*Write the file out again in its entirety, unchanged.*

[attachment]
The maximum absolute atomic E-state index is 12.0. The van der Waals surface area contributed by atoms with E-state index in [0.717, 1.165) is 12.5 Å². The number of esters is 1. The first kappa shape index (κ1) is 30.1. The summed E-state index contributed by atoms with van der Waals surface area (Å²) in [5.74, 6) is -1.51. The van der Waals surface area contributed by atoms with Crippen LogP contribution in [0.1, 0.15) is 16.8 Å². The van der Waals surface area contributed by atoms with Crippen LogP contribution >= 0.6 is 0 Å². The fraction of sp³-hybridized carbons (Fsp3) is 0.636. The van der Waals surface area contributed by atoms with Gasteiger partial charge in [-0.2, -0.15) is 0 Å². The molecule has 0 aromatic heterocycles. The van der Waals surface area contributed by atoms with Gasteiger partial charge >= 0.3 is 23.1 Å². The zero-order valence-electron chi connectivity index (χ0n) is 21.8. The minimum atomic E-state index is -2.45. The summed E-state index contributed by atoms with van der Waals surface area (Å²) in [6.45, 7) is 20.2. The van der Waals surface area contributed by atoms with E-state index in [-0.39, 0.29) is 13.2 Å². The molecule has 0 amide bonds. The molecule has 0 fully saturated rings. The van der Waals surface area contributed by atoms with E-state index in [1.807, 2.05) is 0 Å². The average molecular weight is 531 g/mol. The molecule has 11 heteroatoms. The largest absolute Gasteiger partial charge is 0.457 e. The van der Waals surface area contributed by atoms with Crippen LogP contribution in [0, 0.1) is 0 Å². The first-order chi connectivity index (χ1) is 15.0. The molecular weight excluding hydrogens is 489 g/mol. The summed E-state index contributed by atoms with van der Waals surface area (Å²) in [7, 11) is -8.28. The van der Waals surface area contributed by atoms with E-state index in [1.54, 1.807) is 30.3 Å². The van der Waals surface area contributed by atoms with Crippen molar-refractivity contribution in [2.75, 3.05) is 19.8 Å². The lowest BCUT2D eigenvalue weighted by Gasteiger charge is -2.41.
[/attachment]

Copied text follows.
The maximum absolute atomic E-state index is 12.0. The van der Waals surface area contributed by atoms with E-state index in [0.717, 1.165) is 12.5 Å². The number of esters is 1. The first kappa shape index (κ1) is 30.1. The summed E-state index contributed by atoms with van der Waals surface area (Å²) in [5.74, 6) is -1.51. The van der Waals surface area contributed by atoms with Crippen LogP contribution in [0.1, 0.15) is 16.8 Å². The van der Waals surface area contributed by atoms with Crippen LogP contribution >= 0.6 is 0 Å². The fraction of sp³-hybridized carbons (Fsp3) is 0.636. The van der Waals surface area contributed by atoms with Gasteiger partial charge in [-0.2, -0.15) is 0 Å². The molecule has 0 aromatic heterocycles. The van der Waals surface area contributed by atoms with Gasteiger partial charge >= 0.3 is 23.1 Å². The zero-order valence-electron chi connectivity index (χ0n) is 21.8. The minimum atomic E-state index is -2.45. The summed E-state index contributed by atoms with van der Waals surface area (Å²) in [6.45, 7) is 20.2. The van der Waals surface area contributed by atoms with E-state index in [-0.39, 0.29) is 13.2 Å². The molecule has 0 amide bonds. The molecule has 0 fully saturated rings. The van der Waals surface area contributed by atoms with E-state index in [1.807, 2.05) is 0 Å². The average molecular weight is 531 g/mol. The molecule has 11 heteroatoms. The largest absolute Gasteiger partial charge is 0.457 e. The van der Waals surface area contributed by atoms with Crippen LogP contribution in [0, 0.1) is 0 Å². The first-order chi connectivity index (χ1) is 15.0. The molecular weight excluding hydrogens is 489 g/mol. The summed E-state index contributed by atoms with van der Waals surface area (Å²) in [7, 11) is -8.28. The van der Waals surface area contributed by atoms with E-state index in [1.54, 1.807) is 30.3 Å². The van der Waals surface area contributed by atoms with Crippen molar-refractivity contribution in [2.75, 3.05) is 19.8 Å². The lowest BCUT2D eigenvalue weighted by Gasteiger charge is -2.41.